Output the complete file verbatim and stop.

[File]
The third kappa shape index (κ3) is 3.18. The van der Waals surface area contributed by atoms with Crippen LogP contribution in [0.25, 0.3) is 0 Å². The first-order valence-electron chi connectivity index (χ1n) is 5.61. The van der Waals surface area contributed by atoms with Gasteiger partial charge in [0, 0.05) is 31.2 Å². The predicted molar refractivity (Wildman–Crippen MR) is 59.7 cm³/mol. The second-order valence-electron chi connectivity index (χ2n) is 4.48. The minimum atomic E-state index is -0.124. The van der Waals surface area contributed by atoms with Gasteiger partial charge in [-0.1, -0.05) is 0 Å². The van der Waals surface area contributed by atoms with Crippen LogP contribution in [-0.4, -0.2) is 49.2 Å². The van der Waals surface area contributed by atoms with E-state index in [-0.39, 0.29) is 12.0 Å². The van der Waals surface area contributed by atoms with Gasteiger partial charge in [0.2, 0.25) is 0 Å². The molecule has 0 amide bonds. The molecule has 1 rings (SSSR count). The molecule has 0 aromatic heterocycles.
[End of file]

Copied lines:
The third kappa shape index (κ3) is 3.18. The van der Waals surface area contributed by atoms with Crippen LogP contribution in [0.25, 0.3) is 0 Å². The first-order valence-electron chi connectivity index (χ1n) is 5.61. The van der Waals surface area contributed by atoms with Gasteiger partial charge in [0, 0.05) is 31.2 Å². The predicted molar refractivity (Wildman–Crippen MR) is 59.7 cm³/mol. The second-order valence-electron chi connectivity index (χ2n) is 4.48. The minimum atomic E-state index is -0.124. The van der Waals surface area contributed by atoms with Gasteiger partial charge in [-0.1, -0.05) is 0 Å². The van der Waals surface area contributed by atoms with Crippen LogP contribution in [-0.4, -0.2) is 49.2 Å². The van der Waals surface area contributed by atoms with E-state index in [-0.39, 0.29) is 12.0 Å². The van der Waals surface area contributed by atoms with Gasteiger partial charge in [0.2, 0.25) is 0 Å². The molecule has 0 amide bonds. The molecule has 1 rings (SSSR count). The molecule has 0 aromatic heterocycles.